Fun Facts – 3

Interesting facts of Cricket world :

Allen Hill took the first wicket in test cricket when he dismissed Nat Thomson for 1.

Charles Bannerman, Dave Houghton (Zimbabwe) and Aminul Islam (Bangladesh) are the only cricketers to score centuries on their own and their country’s test debut.Only thrice in the history of test

In March 2005 India made 407 and 407/9 dec in a test against Pakistan. This is the highest “duplicate” score by a team in a test match.

At an individual level, 1982 Duleep Mendis of Sri Lanka scored 105 in both innings against India. He is the only batsman to hit identical hundreds in both innings of a test match.

The second day of the Lord’s test match between England and West Indies in 2000 is the only time in the history of test cricket that a part of all 4 innings have been played on the same day.

Makhaya Ntini is the first black man to play test cricket for South Africa. Henry Olonga was the first black Zimbabwean test cricketer.

The first one-day international was held between England and Australia at Melbourne in 1971. Actually the first four days of a test match had been rained out, so on the final day the first ever one-day international was organized. Australia won the match.

No one has ever scored 4 successive one-day centuries. Herschelle Gibbs scored 3 successive centuries, and was on 97* when South Africa needed 4 to win. Alok Kapali bowled a wide which went for 4, and Gibbs was denied the record by the tiniest of margins!

Anthony Stuart took 5 wickets including a hat trick in his third ODI for Australia. Strangely enough he was never picked for Australia again.

Sourav Ganguly is the only cricketer to have won four successive Man of the Match awards in One-day Internationals.

Paul Collingwood of England is the only man to score a century and take 6 wickets in an ODI. Against Bangaldesh in 2005 he scored 112* and took 6/31 in 10 overs

In the entire history of recorded Cricket, only four players have played on all ten batting positions for a team; names include Lance Klusener, Abdur Razzaq, Shoaib Malik and Hashan Tillakaratne.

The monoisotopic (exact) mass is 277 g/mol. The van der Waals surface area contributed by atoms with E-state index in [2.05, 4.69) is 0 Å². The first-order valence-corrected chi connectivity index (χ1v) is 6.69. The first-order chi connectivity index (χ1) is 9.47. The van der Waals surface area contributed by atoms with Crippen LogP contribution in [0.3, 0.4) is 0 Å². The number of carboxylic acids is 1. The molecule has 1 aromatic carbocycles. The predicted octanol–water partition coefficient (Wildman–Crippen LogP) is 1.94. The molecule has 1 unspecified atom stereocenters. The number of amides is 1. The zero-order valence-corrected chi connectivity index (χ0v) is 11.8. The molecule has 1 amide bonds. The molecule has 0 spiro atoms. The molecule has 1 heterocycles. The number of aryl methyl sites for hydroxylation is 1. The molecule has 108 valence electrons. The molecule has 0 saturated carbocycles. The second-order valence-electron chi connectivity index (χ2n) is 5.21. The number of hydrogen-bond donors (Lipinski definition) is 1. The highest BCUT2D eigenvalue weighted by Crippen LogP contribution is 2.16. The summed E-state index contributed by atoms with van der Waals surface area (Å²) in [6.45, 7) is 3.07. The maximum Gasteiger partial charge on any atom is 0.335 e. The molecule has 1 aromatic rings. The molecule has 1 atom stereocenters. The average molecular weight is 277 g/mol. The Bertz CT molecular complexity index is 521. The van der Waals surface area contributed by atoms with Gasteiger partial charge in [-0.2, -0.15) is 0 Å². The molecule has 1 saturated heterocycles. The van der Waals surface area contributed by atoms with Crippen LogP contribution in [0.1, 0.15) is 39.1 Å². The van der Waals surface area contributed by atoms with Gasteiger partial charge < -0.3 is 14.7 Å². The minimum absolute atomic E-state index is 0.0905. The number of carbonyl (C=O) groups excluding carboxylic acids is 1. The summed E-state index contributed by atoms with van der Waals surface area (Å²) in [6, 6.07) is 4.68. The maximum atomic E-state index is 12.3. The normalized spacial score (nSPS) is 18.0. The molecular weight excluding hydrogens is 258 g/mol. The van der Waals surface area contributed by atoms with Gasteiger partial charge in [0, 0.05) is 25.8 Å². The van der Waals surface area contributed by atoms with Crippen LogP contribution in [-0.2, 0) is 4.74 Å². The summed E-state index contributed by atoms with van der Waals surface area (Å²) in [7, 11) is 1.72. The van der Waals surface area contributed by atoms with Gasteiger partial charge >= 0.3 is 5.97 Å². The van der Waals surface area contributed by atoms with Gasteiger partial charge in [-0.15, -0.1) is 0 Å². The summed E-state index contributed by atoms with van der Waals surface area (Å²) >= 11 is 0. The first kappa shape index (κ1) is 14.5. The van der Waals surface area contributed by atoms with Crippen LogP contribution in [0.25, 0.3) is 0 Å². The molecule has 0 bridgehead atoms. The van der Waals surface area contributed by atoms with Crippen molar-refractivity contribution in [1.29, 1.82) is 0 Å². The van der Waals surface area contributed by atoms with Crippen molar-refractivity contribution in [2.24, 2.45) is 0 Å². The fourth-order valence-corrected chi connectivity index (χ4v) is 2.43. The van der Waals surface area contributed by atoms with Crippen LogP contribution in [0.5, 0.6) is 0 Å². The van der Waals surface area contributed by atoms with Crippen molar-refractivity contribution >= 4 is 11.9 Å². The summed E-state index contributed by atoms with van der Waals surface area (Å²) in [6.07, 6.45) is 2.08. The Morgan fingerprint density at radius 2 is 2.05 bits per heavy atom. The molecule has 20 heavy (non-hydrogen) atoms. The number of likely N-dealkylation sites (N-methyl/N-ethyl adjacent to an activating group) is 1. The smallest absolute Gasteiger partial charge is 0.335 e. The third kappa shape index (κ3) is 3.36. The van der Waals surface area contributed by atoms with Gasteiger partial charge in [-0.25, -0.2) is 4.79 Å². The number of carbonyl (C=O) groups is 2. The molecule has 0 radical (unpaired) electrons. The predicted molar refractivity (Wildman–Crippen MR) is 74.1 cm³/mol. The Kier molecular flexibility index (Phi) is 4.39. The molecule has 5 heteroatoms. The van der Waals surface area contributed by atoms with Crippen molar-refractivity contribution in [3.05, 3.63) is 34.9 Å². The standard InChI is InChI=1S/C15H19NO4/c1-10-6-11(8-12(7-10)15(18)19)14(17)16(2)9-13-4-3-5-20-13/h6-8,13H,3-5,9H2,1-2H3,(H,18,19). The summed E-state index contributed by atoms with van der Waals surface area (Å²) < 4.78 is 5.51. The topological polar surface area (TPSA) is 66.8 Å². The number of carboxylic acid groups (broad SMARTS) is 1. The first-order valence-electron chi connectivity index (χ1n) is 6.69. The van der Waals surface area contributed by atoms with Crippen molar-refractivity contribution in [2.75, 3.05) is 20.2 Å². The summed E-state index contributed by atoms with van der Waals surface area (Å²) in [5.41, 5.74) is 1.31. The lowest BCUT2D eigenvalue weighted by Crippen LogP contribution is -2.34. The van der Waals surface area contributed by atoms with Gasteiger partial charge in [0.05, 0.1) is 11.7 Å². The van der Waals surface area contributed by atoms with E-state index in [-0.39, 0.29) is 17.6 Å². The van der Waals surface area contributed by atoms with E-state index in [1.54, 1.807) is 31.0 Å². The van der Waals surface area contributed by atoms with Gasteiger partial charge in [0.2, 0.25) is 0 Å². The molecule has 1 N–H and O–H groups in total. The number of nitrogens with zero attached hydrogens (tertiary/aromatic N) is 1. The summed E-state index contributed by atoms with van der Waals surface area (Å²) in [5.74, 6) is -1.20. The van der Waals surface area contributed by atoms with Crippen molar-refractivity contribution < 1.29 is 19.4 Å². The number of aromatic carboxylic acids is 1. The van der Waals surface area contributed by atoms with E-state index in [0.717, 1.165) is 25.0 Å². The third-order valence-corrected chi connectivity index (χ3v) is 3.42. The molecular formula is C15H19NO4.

The first laws of cricket were written in 1774. Since then they have been changed on numerous occasions. Pretty much everything has changed since then. The early cricket bats were long curved pieces of wood resembling a thick hockey stick. The stumps consisted of two wickets and one bail in between. The only law of the game that has remained constant is the length of the pitch at 22 yards.

Speaking of the stumps, initially the afore-mentioned shepherds would bat in-front of a tree stump, hence the term “stumps”. As the game progressed it was at times played in front of a wicket-gate – which led to the term “wickets”.

Early bowlers would bowl the ball underarm – and cricket records tell stories of great underarm lob bowlers. Overarm bowling was initially illegal. It was introduced to cricket by a Kent cricketer, John Willes. He actually learnt it from his sister, Christina Willes who found her skirt was getting in the way when she tried to bowl underarm!

There are 10 ways in which a batsman can get out in cricket: Caught, Bowled, Leg Before Wicket, Run Out, Stumped, Handling the ball, Obstructing the field, Hit the ball twice, Hit Wicket, Timed out.

Charles Bannerman of Australia set a number of records in that match. He faced the first ball in test cricket, scored the first run, the first four and the first century. He scored 165 not out in Australia’s 245 all out. Of all the records he set in that match one record still holds – his 165 constituted 67.34% of Australia’s total (245) – the highest percentage by a batsman in a completed test innings.